Although changes in player engagement, competitive play and accessibility will likely evolve over independent timelines, when taken together over the coming years, we anticipate a transformed video gaming industry, with value accreting the most to the end users, eSports athletes, streamers and content creators. We are focused on all of these sub-themes as each represents an opportunity to either generate outsized returns or at a minimum, understand disruptive competitive threats to incumbents within the industry.
The cryptocurrency mania in early 2018 captured headlines, but we focused our attention on enterprise-grade distributed ledger implementations designed to create new revenue opportunities and cost structure efficiencies in our domestic small- and mid-cap equity universe. Organizations should continue their digital transformations and leverage shared data streams to enhance the security and velocity of financial and IoT transactions, improve supply chain visibility, advance the interoperability of sensitive health care interactions, and record digital identity. We anticipate that blockchain technology will be the foundation of this digital fabric. Although adoption is not as rapid as some have expected, IDC forecasts that worldwide spending on blockchain technology will reach $11.7 billion in 2022, a 73% compound annual growth rate from 2017.28 We expect the addressable market will expand based on the depth of use cases across a diverse set of global industries and the technical validation from some of the largest US corporations.
The Final Frontier
We believe a new Space Age has begun. According to the Satellite Industry Association, a record 345 satellites were launched in 2017. In that same year, the satellite industry — which includes satellite services such as broadband and radio, manufacturing, ground equipment and launch — accounted for 79% of the $348 billion space economy with government space expenditures and commercial human spaceflight comprising the rest. We expect the space economy to grow significantly for decades to come, driven by rapidly falling launch costs.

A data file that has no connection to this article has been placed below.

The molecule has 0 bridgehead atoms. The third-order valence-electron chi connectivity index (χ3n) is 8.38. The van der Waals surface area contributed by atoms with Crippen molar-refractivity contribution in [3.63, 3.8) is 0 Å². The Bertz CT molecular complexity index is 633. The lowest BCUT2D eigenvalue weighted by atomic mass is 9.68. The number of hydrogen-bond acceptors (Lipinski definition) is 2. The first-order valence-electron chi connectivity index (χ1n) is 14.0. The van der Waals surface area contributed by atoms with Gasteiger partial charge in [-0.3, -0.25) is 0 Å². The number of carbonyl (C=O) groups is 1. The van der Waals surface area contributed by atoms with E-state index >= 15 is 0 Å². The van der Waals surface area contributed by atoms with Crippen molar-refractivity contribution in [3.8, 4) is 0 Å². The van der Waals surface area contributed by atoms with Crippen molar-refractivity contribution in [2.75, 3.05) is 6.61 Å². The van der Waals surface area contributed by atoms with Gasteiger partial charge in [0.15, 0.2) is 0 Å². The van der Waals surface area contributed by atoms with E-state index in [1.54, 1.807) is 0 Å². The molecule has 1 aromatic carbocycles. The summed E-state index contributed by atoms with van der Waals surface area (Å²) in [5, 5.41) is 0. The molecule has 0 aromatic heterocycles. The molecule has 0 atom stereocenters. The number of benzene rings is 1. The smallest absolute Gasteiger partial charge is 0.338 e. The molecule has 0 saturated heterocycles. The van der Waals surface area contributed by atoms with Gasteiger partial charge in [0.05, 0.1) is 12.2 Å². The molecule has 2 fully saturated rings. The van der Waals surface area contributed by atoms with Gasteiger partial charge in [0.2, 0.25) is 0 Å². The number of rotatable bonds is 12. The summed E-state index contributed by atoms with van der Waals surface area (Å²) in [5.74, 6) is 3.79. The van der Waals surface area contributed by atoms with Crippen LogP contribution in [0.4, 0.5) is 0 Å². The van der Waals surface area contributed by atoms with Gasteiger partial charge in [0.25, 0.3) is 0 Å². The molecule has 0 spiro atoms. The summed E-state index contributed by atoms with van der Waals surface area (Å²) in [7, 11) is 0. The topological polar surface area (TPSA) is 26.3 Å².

Over the next several years, we believe investments will primarily focus on national defense and providing satellite-based internet access to unserved populations and geographies. Demand from these markets will provide a platform for reusable rocket developers to continue to improve their products, further lowering costs. In time, cheaper access to space should enable other ventures exploring the final frontier to flourish. Among the more aspirational are space tourism and resource extraction. Current opportunities for public equity investors to invest in the growth ahead are fairly scarce. There are some avenues for exposure through aerospace and communication system suppliers, major technology companies with investments in the area, and launch insurance providers. This should change in the next few years as more established private industry players and space startups seek capital to pursue this enormous long-term growth opportunity.
1 Credit Suisse. August 24, 2017. Accessed at https://www.cnbc.com/2017/08/24/technology-killing-off-corporations-average-lifespan-of-company-under-20-years.html on January 3, 2019.
2 Deloitte, Citizenship and Social Impact: Society holds the mirror, 2018 Global Human Capital Trends, March 28, 2018. Accessed at https://www2. deloitte.com/insights/us/en/focus/human-capital-trends/2018/corporate-citizenship-social-impact.html on January 8, 2019.
3 Hartmand Group National Syndicated Research, Sustainability 2019: Report Overview | Highlights, page 5. Accessed at: http://store.hartman-group. com/content/Sustainability-2017-Overview.pdf on January 8, 2019.